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Socrates and Athenian Democracy and Citizenship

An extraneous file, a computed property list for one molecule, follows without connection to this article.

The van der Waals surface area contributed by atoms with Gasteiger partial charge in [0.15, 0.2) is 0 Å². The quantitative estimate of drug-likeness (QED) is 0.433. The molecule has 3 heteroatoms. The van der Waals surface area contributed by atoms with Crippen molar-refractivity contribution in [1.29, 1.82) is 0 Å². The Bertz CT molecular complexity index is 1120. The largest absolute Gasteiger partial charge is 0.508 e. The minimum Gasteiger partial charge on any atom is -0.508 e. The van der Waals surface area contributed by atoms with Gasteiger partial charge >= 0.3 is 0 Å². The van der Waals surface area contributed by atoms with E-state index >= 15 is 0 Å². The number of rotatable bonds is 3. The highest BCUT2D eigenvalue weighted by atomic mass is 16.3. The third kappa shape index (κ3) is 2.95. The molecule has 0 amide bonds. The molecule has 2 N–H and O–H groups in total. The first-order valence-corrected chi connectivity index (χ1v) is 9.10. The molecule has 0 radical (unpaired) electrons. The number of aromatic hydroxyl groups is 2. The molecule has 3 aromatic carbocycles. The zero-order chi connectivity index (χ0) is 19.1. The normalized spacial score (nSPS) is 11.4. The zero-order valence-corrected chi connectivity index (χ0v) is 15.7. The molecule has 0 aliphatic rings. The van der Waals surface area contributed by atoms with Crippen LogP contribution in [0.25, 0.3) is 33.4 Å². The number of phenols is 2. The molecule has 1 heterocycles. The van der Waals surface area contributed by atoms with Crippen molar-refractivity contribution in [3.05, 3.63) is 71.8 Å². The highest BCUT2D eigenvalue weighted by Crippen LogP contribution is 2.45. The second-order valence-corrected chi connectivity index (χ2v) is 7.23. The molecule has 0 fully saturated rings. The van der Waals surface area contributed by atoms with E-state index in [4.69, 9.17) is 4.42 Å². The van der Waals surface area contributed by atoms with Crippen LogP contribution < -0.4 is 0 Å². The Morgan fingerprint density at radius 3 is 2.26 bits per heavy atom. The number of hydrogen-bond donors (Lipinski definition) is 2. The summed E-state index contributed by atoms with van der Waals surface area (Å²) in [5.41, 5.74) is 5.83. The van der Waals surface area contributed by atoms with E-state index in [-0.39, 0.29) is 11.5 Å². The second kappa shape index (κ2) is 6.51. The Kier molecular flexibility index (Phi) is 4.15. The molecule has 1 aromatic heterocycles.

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Athenian democracy has provided a fundamental, archetypal foundation for the contemporary political landscape witnessed present-day. Socrates’ vigilant efforts to democratize truth are demonstrative of an exorbitant level of consciousness which irrefutably exceed that of the polis by comparative measure; Socrates renounced this sociopolitical structure to focus on seeking higher forms of truth. As a result, Socrates’ possessed the philosophical insight necessitated to distinguish the difference between the true nature of justice and its respective antithetical form, injustice. By nature of philosophizing, Socrates was considered an “outside critic” to which he thoughtfully produced a more refined perspective of citizenship referred to as Socratic citizenship, or otherwise known as rational citizenship. The essence of his political model enables the sociopolitical rectification of perceived injustices in order to permit the citizenry to rightfully achieve happiness and live the good life through his perceptual model. This analysis posits the contentious notion that Socrates’ averse nature toward the status quo set forth by the Athenian state is representative of a true paradigmatic citizen, as opposed to the aforementioned model of citizenship executed by Pericles. To put simply, the nature of progress as it pertains to the state is predicated on rational thought and a comprehensive understanding regarding the origins of recurrent injustice. By this, it is understood that philosophizing or the philosopher is integral to societal progression and the underlying reasoning as to why being an outside critic is more important than that of an active participant.